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Will “FinTech” Eventually Replace Short Term Loans?

FinTech – financial technology – promises to revolutionise commerce, including of course the financial products industry. Some companies, for instance, have boldly promoted themselves as potential alternatives to various types of higher interest loans such as payday loans. But the future isn’t quite here yet, so for the time being many cash-strapped consumers, particularly those with credit challenges, must still turn to payday loans to meet their needs. That’s not necessarily a negative, especially since regulators have reined in the payday loan industry in the past couple of years to make the loans fairer to the most vulnerable borrowers. But it is the very fact of tighter regulations that has made even a payday loan beyond the reach of some consumers. In the near future there may be viable alternatives, but for now the only certain thing is… well, uncertainty.

Mobile banking and finance concept

The best-laid plans…

Indeed, in some sectors so far, we’ve seen many promises but disappointing delivery. For instance, uncertainty about how market conditions and the status of pending regulatory actions would ultimately affect their pricing caused Elevate Credit to put the brakes on its much-publicised IPO in late January 2016, which would have been 2016’s first Fin-tech IPO. Although Elevate hasn’t given up the dream, it is taking a wait-and-see attitude. Elevate CEO Ken Rees remains publicly optimistic about the IPO eventually going forward, saying, “We will continue to evaluate the timing for the offering as market conditions develop. We believe our strong growth to date, and our responsible online credit products, make Elevate an exciting opportunity that we look forward to bringing to the market.”

In its IPO brochures, Elevate touted its Sunny UK direct lender for short-term loans that are directed at the payday lending market, promising that they would be priced at roughly half the 400 percent annual interest rate typical of a payday loan. Such rates would prove particularly attractive to credit-challenged customers whose access to credit has always come with a high price, as well as borrowers with good credit who utilise payday and other small, short-term loans as quickly accessed sources of capital required to cover minor expenses or unplanned purchases.

Tomorrow: only an app away?

There’s no doubt that FinTech is providing many intriguing business opportunities for British firms, including the opening of lucrative foreign markets. New tech is helping to break down regulatory and bureaucratic barriers. Payment software and apps from companies such as Stripe and PayPal serve to make financial transactions global and generic, as opposed to direct transactions between banks that are located in or associated with different countries. The payment software giants operate in an environment where the primary element in the international exchange of funds is the conversion of currencies, which is handled entirely by the payment company independent of the banks and their often-conflicting exchange rates. This affirms the “borderless world” that stabilises and simplifies funds transfers for both business and customer alike.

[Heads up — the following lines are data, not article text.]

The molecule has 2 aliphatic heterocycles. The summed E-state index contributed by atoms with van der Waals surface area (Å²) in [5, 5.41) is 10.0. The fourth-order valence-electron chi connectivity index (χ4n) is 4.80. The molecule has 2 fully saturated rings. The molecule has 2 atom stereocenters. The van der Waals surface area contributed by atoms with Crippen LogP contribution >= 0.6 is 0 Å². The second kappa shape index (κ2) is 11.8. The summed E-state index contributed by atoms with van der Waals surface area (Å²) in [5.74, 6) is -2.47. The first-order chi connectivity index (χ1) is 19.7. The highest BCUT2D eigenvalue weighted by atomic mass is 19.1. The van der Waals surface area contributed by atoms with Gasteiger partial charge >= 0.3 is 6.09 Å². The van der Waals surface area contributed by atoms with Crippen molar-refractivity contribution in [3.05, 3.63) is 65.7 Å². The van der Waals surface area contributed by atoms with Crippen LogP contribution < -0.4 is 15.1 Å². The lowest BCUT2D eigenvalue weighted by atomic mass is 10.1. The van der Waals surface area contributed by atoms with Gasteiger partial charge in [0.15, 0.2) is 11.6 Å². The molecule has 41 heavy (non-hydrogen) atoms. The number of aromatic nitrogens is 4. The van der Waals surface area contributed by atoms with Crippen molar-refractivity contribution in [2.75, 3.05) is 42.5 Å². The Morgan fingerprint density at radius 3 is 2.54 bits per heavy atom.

That’s fine for businesses but what does it mean for consumers, apart from making it still easier for them to shop globally from the comfort of their own homes? More to the point of this post, what does it mean for potential borrowers who are already limited in their choices of lenders because of a spotty credit record? These subprime borrowers are seeing those limitations expand even further as more and more accessible lending sources move up the food chain and away from the higher-risk borrowers.

SuperMoney cofounder Harry Langenberg, writing on the PaymentsSource website, addresses the challenges for lenders, as well as ways in which FinTech can meet those challenges. He explains that it isn’t that lenders don’t want to cater to “under-served” or subprime customers; it’s just that the first generation of “alternative” lenders quickly realised that serving people with poor credit or no credit was expensive. But, Langerberg notes, “a new generation of technology based offerings seem committed to building scalable, sustainable businesses in service to deep subprime customers. These innovations demonstrate the potential to innovate payday [loans] out of existence, and provide hope that fintech will indeed meet its potential to create access and empowerment for all.”

Tomorrow seems promising on many fronts, but today there are still several options even for a borrower with serious credit problems. One point will never change, however: the onus is still on the borrower to handle every loan in a responsible manner, as the slickest FinTech in the world is useless without that basic commitment.